Save time by knowing whether you can get into these mutual funds.
Most of the time we write about funds that are widely available in either no-load or load channels. But there are other funds that have more-limited availability that are worth the effort of tracking down. Today, I'll spell out some of the best in this group and tell you how to get in. My hope is that this will save you some time and spare you the frustration of trying to buy a position in a fund that isn't readily available.
If you know of other ways to get into these funds than the way I've written about, please post a comment below.
Dimensional Fund Advisers was a pioneer in passive investing and it still runs some of the best passively managed funds. Rather than trying to match an index perfectly, DFA aims to be close, while providing liquidity in order to capture the bid-ask spread. Most index funds tend to take a haircut on bid-ask spreads. In effect, they are passive when it comes to stock selection but active with their trading. You can see the success of this approach by comparing results of DFA's small-cap funds with those of other index funds.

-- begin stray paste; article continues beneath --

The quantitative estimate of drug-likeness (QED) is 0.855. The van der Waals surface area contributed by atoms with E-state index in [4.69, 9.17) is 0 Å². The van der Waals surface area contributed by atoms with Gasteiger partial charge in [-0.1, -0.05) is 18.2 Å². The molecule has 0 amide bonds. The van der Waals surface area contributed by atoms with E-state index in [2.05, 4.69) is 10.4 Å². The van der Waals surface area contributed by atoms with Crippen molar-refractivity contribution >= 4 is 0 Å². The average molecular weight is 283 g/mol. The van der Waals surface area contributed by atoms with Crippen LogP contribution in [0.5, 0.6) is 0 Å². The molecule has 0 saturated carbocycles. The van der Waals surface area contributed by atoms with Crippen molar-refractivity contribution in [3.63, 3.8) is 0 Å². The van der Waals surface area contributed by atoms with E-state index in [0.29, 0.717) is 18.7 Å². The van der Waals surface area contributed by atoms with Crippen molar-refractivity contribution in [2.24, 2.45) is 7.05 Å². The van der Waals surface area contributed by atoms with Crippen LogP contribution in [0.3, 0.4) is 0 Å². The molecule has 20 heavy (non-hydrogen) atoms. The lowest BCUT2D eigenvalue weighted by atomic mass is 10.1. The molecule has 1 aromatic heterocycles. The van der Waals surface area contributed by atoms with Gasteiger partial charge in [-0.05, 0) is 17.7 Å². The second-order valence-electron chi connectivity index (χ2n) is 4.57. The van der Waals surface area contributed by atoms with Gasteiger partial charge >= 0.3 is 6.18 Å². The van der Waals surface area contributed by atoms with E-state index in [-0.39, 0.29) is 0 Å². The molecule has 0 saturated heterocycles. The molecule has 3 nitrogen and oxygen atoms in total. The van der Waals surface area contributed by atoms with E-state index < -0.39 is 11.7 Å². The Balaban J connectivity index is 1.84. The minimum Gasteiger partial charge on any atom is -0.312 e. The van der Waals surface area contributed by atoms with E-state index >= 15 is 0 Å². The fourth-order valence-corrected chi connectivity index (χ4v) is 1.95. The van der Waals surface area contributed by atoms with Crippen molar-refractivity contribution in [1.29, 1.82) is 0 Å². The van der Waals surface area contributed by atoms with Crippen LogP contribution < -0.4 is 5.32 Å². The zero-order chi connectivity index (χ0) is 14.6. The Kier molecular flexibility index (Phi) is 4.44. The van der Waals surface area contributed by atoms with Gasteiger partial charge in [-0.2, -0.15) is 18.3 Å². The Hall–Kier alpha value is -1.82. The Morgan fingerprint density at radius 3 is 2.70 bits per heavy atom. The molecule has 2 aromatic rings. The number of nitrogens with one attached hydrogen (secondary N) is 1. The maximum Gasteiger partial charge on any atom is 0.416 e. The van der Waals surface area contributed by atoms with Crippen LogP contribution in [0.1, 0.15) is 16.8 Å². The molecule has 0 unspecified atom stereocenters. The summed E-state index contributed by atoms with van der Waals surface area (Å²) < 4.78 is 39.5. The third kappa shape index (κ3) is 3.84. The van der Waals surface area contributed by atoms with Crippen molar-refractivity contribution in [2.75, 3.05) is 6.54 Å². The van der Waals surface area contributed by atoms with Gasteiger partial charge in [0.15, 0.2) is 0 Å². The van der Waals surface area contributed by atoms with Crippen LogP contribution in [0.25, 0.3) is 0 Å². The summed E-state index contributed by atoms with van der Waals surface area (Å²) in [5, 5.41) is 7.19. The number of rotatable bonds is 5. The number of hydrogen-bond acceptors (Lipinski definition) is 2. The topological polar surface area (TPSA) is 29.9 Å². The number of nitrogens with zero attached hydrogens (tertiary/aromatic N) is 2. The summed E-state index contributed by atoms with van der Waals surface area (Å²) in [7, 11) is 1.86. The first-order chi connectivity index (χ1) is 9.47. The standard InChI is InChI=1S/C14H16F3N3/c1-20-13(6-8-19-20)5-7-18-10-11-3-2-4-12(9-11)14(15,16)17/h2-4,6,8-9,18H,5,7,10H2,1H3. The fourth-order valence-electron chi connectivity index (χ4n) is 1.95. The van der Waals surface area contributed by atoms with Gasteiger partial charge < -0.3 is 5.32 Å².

In order to keep trading in its favor, DFA puts some tight limits on access to keep investors from hopping in and out. Only planners and 401(k) plans that are dedicated to passive investing and have also been approved by DFA are allowed in. That avoids having investors hop into the funds and then back into actively managed funds, but it also means many of us can't get in.
Mairs & Power Growth
Like Sequoia, you can find this fund in Schwab's transaction-fee network but not in Fidelity's.
Are you Vantagepointing your retirement? It's not a bad idea if you can. Like a better-known giant, Vanguard, Vantagepoint has low costs and great subadvisors. For example, Vantagepoint Equity Income